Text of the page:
Absorbed in my thoughts and surrounded by a cocoon of total silence, I completely missed the moment of take-off. When I looked out of the window we were already high up above the first layer of clouds, the first level. Aagh, now I was seeing levels that had to be broken through everywhere!

Yes, there was definitely something about that line that stuck in my mind. Head and tail, right? I'd heard about that somewhere. In magic? No, more likely in folklore. In some beliefs or other... yes, of course! Egyptian myths and, later, European ones. Alchemical treatises. Buddhism, in the form of the wheel of Samsara, rebirth...


The snake devouring its own tail.

I felt goose pimples rising on my skin. It was no accident that Merlin had set a two-headed snake to guard the fifth level... The Crown wasn't in it, of course.

But it was a hint, and a very clear one!

The beginning and the end. It gives birth to itself, fertilises itself and kills itself. An eternal and unchanging force that is dissolved in space and then restored again, the eternal circle of time, a defence against chaos and darkness, safeguarding the Universe, enclosing and supporting the world, bringing life into death and death into life, simultaneously motionless and moving...

Death and resurrection.

An eternal stream of Power, dying and being reborn...

I understood.

I understood everything.

My fingers started trembling and I grabbed hold of the armrests tightly. I caught Gennady's suspicion glance and said:

'I'm afraid of flying. Get me some cognac, okay? Be a real man, even if not for very long.'

Gennady got up without saying a word and beckoned to the stewardess.


The beginning and the end. Life and death. The circle of Power maintaining the Universe.

I understood it all. I was the first since Merlin. Now I had something to be proud of, if only I could manage to stay alive!

'You've thought of something,' said Edgar. Half-standing, he leaned forward over the back of my seat and looked into my eyes curiously. 'Ah, Anton! I was right. You do have an idea.'

'I do,' I said, not trying to deny anything. 'Edgar, I want to ask you one more time ?are you sure that bringing out those who have withdrawn is safe? You know what the Shade of the Masters is, don't you?'

'I know,' said Edgar, and his face darkened. 'It summons magi cians who have withdrawn back from the fifth level, where they can exist for a fairly long time. Torn out of their natural surround ings, pumped full of Power, absolutely insane... destroying everything around them with appalling ferocity. Anton, don't confuse the forcible extraction and exploitation of the withdrawn with their resurrection. You know, if someone woke you up in the middle of the night, hit you on the head, poured shit all over you and started yelling in your ear, you'd go on the rampage too.'

'So you've definitely made your mind up...' I said and paused. I ought not to 'surrender' straight away. Edgar couldn't read my thoughts ?I was a Higher One, after all ?but he could sense a lie in my intonation or the expression on my face. And so could Gennady. 'Edgar, what guarantees do I have?'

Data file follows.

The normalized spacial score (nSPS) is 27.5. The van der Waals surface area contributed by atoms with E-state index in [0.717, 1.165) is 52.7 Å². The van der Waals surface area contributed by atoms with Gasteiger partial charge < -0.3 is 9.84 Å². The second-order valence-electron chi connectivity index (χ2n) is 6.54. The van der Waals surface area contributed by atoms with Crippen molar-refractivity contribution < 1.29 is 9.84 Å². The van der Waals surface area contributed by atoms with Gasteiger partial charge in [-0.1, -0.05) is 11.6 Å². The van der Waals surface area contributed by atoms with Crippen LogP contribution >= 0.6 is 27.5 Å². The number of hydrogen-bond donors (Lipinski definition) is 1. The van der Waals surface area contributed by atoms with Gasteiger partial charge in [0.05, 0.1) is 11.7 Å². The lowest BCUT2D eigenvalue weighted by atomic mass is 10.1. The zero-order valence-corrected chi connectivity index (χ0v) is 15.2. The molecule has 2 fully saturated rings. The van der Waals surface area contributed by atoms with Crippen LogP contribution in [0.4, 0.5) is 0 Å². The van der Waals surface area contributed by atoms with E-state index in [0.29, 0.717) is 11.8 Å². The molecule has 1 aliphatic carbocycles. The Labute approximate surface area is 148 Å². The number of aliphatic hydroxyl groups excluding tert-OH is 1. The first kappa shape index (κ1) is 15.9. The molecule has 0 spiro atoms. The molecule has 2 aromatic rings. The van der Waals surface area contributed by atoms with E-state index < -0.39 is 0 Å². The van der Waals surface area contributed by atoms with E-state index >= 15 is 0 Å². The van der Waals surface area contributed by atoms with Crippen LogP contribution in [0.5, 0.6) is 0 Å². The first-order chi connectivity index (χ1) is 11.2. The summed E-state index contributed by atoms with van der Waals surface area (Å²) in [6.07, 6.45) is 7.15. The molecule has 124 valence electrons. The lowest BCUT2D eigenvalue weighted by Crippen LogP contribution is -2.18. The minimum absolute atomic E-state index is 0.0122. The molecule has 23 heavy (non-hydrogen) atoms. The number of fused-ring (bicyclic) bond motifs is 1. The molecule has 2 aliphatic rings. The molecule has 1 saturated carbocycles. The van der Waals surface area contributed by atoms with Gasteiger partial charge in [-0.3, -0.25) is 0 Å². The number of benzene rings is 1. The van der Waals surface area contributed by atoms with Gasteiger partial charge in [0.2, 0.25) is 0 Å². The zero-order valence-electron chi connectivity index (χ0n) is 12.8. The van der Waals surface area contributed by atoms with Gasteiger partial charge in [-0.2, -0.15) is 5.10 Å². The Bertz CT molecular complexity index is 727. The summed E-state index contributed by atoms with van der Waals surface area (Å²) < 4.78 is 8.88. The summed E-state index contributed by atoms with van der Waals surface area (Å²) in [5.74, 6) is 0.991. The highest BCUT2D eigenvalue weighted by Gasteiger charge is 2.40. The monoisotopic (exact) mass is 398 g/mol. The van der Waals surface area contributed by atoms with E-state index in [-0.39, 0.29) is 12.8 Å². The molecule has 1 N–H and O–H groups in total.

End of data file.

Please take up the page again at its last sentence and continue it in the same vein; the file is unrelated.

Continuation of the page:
'What guarantees do you mean?' he asked in amazement.

'Guarantees that when I explain everything to you, you won't give orders for the bomb in Moscow to be detonated. And that you'll take Schrodinger's Cat off my neck.'

Edgar laughed.

'Anything else you'd like?'

'I'm giving you a lot,' I answered.

'Will the Oath of the Light and the Dark satisfy you?'

'Edgar!' Gennady said in a chilly voice. 'There are limits to everything!'

'I swear on the Light and the Dark and the equilibrium between them,' Edgar said in a steady voice, 'that if you help us to obtain the Crown of All Things, I will remove Schrodinger's Cat from your neck, will not give orders for the bomb in Moscow to be deto nated and will allow you to fight Gennady one against one. If you win, I shall cause no further hindrance to you and your family, provided that I am not attacked by you. If you lose, I undertake not to undertake any measures against Svetlana and Nadya. Again provided that they do not attack me themselves. I do so swear!'

A small sphere appeared on the palm of his hand. One half of it glowed brightly and the other half was black, as if it was sucking the light into itself. The sphere revolved slowly, with light flowing into darkness and darkness flowing into light.

'One clarification,' I said. 'What does "If I help you to obtain" mean? When's that?'

'When we have the Crown in our hands.'

'I don't agree,' I said, shaking my head. 'There's a serious chance that you'll be killed trying to obtain the Crown. But the Cat can only be removed by the person who put it on. I don't fancy the prospect of spending the rest of my life with no magic and this piece of garbage round my neck.'

Edgar thought about it. Or, more likely, he pretended to think about it. He had probably decided long ago just how far he was willing to move.

'Let me clarify, he said, looking at the sphere of Light and Dark spinning on his palm. 'I shall order the bomb in Moscow not to be detonated just as soon as we all believe that what you tell us is the truth. I will remove the Cat before we set out to obtain the Crown. But you will be with us, bound by an oath not to obstruct us. That is as far as I can go.'

Now it was my turn to demonstrate the workings of my thoughts. Was I or wasn't I prepared to accept such conditions? If I was going to tell the truth, then I probably ought to do a bit more haggling...

'Another clarification,' I said. 'You will not only remove the Cat, you will also allow me to withdraw to a safe distance. I do not wish to be obliged to join battle on your side against my own will!'